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For a set $X$ of cardinality $N$: how can we find a set of subsets of $X$ of cardinality $C$ such that no two subsets have an intersection of more than $n$ elements? What is the largest cardinality of the aforementioned set?

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Which of $n, N, C$, if any, are required to be finite? It makes a big difference. – Ross Millikan Dec 30 '12 at 16:36
all of them are finite positive integers – Carry on Smiling Dec 30 '12 at 16:38
Some motivation? What have you tried? – leonbloy Dec 30 '12 at 17:48
I found an upper bound: $\frac{\binom{N}{n+1}}{\binom{C}{n+1}}$ – Carry on Smiling Dec 30 '12 at 17:57
up vote 4 down vote accepted

Each subset can be put in correspondence with a binary vector of length $N$, with weight (number of ones) $C$. For example, say $N=5$ and $C=3$, the vector $v=[1, 0 , 0 , 1 , 1]$ (length=5, weight=3), corresponds to selecting the elements 1, 4 and 5. Clearly, there are ${5 \choose 3}$ such vectors.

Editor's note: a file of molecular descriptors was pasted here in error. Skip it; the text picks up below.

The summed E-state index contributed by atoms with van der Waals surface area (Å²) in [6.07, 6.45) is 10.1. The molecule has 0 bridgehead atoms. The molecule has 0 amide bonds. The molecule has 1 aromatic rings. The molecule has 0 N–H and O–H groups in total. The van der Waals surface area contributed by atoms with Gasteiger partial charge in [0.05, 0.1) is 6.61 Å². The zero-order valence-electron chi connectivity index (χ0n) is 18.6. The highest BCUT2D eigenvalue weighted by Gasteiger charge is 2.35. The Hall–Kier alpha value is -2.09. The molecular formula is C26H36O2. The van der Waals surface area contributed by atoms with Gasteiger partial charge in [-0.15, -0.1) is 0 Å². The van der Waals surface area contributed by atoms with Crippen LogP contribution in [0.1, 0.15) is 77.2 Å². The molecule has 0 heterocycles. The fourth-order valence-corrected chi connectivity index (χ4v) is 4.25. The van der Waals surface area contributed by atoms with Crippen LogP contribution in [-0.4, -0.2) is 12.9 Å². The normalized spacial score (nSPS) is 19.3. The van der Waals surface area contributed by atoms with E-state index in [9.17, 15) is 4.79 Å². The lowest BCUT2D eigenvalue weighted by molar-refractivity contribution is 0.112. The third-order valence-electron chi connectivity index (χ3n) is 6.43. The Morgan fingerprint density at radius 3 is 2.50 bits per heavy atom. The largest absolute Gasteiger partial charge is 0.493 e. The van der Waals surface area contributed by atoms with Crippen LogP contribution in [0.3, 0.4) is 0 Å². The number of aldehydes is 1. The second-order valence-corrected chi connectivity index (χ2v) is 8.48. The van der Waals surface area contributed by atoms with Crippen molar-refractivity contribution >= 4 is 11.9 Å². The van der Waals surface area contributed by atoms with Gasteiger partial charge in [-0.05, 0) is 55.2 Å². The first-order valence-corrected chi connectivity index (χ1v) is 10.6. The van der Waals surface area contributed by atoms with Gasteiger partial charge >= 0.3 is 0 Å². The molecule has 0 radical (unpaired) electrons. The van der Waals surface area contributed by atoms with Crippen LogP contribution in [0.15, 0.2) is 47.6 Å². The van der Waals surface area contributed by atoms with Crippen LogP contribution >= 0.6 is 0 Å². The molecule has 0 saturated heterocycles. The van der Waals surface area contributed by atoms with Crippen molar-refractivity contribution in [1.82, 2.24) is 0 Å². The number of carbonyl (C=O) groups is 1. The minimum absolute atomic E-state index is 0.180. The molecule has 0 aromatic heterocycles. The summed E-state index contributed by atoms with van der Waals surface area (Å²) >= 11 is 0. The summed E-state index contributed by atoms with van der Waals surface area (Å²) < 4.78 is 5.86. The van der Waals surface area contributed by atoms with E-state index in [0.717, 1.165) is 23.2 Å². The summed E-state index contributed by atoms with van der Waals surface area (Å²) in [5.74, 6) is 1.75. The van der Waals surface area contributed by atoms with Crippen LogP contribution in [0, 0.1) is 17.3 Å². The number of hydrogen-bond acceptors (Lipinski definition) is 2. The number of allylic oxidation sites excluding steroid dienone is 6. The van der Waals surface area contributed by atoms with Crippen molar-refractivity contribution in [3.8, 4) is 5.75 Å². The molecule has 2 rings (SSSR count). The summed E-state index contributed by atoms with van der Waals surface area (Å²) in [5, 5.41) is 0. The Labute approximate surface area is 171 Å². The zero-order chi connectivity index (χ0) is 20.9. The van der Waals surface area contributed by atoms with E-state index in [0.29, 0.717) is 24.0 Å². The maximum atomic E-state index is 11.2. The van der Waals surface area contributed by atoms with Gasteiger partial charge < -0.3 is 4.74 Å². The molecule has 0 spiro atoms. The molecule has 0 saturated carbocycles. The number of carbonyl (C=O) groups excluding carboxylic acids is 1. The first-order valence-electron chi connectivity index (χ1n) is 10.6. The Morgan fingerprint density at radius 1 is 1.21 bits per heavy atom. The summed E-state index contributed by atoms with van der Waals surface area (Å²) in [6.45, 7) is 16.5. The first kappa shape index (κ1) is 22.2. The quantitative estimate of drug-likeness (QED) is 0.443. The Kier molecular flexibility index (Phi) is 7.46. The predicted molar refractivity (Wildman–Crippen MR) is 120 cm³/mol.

But we have the additional requisite of an intersection of at most $n$ elements for each pair. This is equivalent of having at most $n$ ones in common, or at least $2(C-n)$ different elements. Then, in the binary-codes language, we are after a constant weight code (weight $C$ , length $N$) with minimum Hamming distance of $d = 2(C-n)$. This is a well known and difficult problem; there are some bounds, tables and more.

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I dont understand any of this: what do I need to learn to know this? – Carry on Smiling Dec 30 '12 at 18:08
@Khromonkey I amplified a little the answer. – leonbloy Dec 30 '12 at 18:44

Here are two observations I have made:

We can add all of the subsets of size $n-1$ without any problems. Once we have done that we should add all of size $n$ as possible and never add any larger sets. So the problem is equivalent to finding the maximum number of subsets all of cardinality $n+1$ we can fit.

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